Edward T. Hall: Proxemic Theory, 1966
By Nina Brown

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Hall, Edward Twitchell (1914–)

The anthropologist Edward T. Hall was born in Missouri in 1914. The foundation for his lifelong research on cultural perceptions of space was laid during World War II when he served in the U.S. Army in Europe and the Philippines. During this time, as well as during his subsequent service as director of the Foreign Service Institute training program for technicians assigned to overseas duty, Hall observed the many difficulties created by failures of intercultural communication. Hall began to believe that basic differences in the the way that members of different cultures perceived reality were responsible for miscommunications of the most fundamental kind. Along with his wife, Mildred Reed Hall, he has published numerous practical and academic books on cross-cultural communication.


Hall is most associated with proxemics, the study of the human use of space within the context of culture. In The Hidden Dimension (1966), Hall developed his theory of proxemics, arguing that human perceptions of space, although derived from sensory apparatus that all humans share, are molded and patterned by culture. He argued that differing cultural frameworks for defining and organizing space, which are internalized in all people at an unconscious level, can lead to serious failures of communication and understanding in cross-cultural settings. This book analyzed both the personal spaces that people form around their bodies as well as the macro-level sensibilities that shape cultural expectations about how streets, neighborhoods and cities should be properly organized.

Hall's most famous innovation has to do with the definition of the informal, or personal spaces that surround individuals:

  • Intimate space—the closest "bubble" of space surrounding a person. Entry into this space is acceptable only for the closest friends and intimates.
  • Social and consultative spaces—the spaces in which people feel comfortable conducting routine social interactions with acquaintances as well as strangers.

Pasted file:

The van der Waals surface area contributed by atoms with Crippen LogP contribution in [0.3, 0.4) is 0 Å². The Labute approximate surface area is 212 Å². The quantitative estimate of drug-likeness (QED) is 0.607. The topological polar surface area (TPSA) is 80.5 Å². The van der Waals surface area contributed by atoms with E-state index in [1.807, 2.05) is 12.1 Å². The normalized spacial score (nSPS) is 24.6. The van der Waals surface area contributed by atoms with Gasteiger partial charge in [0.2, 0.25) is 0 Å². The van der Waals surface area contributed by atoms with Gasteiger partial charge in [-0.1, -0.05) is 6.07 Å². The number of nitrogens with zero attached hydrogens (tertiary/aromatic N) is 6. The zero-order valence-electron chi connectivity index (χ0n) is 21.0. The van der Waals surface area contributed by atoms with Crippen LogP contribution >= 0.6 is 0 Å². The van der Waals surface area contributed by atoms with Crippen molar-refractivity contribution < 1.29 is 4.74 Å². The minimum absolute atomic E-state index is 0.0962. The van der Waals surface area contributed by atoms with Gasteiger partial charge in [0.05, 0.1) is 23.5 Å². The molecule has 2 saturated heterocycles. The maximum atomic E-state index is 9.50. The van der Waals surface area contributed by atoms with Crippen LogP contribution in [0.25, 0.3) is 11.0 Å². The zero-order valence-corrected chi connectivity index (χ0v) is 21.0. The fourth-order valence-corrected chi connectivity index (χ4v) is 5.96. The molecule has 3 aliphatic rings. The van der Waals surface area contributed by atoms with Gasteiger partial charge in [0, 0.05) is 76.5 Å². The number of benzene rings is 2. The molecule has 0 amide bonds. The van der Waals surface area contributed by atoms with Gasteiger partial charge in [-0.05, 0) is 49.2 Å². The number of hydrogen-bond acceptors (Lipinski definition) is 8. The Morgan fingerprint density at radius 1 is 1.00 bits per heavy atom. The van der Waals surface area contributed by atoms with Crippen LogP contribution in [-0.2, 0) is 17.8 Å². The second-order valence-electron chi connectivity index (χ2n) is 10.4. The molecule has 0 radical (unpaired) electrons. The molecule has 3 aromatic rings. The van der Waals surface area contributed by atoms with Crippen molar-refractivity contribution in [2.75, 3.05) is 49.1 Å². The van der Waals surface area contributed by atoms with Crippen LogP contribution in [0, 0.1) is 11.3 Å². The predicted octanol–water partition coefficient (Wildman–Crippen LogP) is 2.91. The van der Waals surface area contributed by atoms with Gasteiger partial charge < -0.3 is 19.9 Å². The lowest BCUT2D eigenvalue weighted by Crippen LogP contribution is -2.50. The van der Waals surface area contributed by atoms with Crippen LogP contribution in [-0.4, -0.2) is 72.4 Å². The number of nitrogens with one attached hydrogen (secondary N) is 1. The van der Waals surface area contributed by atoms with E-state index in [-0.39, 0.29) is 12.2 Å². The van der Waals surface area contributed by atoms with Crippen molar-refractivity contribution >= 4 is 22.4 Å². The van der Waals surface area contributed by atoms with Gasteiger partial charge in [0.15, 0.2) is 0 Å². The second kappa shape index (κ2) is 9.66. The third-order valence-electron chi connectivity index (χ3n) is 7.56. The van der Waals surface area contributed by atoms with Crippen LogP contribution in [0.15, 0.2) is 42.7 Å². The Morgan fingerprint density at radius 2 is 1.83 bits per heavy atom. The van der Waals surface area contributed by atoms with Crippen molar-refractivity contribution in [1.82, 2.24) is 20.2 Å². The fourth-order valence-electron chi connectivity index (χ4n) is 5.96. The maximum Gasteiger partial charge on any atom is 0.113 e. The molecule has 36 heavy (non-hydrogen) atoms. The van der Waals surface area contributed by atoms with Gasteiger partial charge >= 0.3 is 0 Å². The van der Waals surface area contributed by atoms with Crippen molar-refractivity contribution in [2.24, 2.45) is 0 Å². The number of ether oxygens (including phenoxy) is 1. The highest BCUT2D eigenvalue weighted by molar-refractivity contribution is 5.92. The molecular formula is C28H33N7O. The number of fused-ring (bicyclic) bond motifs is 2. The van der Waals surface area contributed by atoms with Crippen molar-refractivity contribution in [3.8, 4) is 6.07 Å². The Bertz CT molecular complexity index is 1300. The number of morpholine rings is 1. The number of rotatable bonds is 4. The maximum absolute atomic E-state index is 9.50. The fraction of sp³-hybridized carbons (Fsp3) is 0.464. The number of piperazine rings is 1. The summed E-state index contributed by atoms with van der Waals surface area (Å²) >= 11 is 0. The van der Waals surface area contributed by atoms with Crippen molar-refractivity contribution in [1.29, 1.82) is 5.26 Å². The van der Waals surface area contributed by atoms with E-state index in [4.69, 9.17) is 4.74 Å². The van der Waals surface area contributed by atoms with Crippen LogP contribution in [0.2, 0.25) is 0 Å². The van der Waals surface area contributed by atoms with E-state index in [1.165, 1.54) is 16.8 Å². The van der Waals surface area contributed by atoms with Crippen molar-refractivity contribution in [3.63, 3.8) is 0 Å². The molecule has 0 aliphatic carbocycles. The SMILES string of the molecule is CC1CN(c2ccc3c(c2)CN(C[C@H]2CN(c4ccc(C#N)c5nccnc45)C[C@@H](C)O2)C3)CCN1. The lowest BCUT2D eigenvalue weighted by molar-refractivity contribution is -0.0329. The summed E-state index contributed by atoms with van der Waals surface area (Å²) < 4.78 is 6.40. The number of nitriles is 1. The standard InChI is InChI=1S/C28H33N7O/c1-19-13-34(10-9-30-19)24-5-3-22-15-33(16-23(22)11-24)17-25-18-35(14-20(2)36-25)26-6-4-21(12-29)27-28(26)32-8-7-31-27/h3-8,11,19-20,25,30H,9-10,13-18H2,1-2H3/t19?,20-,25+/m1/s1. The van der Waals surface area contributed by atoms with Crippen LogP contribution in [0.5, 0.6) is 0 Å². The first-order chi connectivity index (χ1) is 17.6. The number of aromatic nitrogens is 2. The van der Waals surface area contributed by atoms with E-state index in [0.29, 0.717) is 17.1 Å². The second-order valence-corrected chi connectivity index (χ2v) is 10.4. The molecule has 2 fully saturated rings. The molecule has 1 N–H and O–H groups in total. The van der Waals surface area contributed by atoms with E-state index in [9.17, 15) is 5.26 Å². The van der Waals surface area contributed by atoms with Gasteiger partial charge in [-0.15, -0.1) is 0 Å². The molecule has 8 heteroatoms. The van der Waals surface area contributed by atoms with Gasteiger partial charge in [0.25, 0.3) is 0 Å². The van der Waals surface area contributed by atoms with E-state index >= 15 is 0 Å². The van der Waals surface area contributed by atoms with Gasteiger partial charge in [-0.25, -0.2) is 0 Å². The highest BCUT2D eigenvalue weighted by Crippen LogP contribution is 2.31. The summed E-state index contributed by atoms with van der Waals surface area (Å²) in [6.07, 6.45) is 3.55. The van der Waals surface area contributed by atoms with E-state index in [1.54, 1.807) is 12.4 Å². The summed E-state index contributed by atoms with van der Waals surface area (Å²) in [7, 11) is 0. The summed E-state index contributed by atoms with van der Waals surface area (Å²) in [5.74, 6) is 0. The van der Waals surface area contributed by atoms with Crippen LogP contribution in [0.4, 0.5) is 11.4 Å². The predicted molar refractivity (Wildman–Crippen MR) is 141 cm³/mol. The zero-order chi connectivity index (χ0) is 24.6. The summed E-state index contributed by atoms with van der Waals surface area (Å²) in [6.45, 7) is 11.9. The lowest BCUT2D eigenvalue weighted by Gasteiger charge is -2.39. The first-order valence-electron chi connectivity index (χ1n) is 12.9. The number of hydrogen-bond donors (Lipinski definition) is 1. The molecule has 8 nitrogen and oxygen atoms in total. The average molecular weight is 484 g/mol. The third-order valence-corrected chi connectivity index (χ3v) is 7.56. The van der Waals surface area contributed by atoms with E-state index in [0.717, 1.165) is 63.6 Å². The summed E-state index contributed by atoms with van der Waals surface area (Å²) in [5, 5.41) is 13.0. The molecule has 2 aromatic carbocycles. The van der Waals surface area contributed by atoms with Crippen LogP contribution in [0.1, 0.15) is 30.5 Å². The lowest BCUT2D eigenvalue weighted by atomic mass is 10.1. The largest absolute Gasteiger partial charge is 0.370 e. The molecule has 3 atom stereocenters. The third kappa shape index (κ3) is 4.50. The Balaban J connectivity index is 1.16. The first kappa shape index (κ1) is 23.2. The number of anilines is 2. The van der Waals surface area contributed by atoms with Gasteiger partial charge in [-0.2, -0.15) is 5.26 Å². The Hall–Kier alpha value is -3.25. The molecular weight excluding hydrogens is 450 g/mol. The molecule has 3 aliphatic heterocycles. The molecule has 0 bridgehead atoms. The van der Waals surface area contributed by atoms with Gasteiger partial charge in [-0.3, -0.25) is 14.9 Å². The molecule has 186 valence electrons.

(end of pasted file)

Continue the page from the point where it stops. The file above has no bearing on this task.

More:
• Public space—the area of space beyond which people will perceive interactions as impersonal and relatively anonymous.

Cultural expectations about these spaces vary widely. In the United States, for instance, people engaged in conversation will assume a social distance of roughly 4–7', but in many parts of Europe the expected social distance is roughly half that with the result that Americans traveling overseas often experience the urgent need to back away from a conversation partner who seems to be getting too close. At the level of fixed and semi-fixed feature space, the terms Hall uses to describe furniture, buildings and cities, every culture has similar internalized expectations about how these areas should be organized. United States cities, for instance, are customarily set out along a grid, a preference inherited from the British, but in France and Spain a star pattern is preferred.

Hall's work inspired developments in several fields. In the field of anthropology, he was one of the first to consider the "anthropology of space." Today, this is a robust area of research pursued by anthropologists interested in how the built environment expresses culturally shared ideas and sustains relations of inequality between people (Lawrence and Low 1990). Hall's ideas have also had a significant impact in communication theory, especially intercultural communication, where it inspired research on spatial perception that continues to this day (Niemeir, Campbell and Dirven 1998). In geography, Hall's work has inspired geographers to consider the importance of relative and relational, as opposed to absolute, space, and to ask the questions about how different human communities create and make use of space.

Edward T. Hall--Proxemic Theory

Edward Hall's Theory of Proxemics

Strangers waiting for a train in Oklahoma try to maintain at least 18" of personal space. Edward Hall's theory of proxemics suggests that people will maintain differing degrees of personal distance depending on the social setting and their cultural backgrounds.

Ideal Suburban Life Near the Turn-of-the-Century

The design of houses and neighborhoods is also governed by culturally specific spatial principles and aesthetic standards. An aerial view of Yorkship Village in Camden NJ, a planned community constructed by the U.S. government in 1918, shows the winding residential streets and central community park that epitomized ideal suburban life near the turn-of-the-century.



Top image courtesy of the Library of Congress, Prints and Photograph Division, FSA-OWI Collection. Bottom image courtesy of the Francis Loeb Library, Graduate School of Design, Harvard University.

The Silent Language. Garden City, N.Y.: Doubleday, 1959.

A System for the Notation of Proxemic Behavior. American Anthropologist 65: 1003–1026, 1963.

The Hidden Dimension. Garden City, N.Y.: Doubleday, 1966.

Beyond Culture. Garden City, N.Y.: Anchor Press, 1976.

Related Works

An Interview with Dr. Edward T. Hall


Copyright © 2001-2011 by Regents of University of California, Santa Barbara,
Page Author: Nina Brown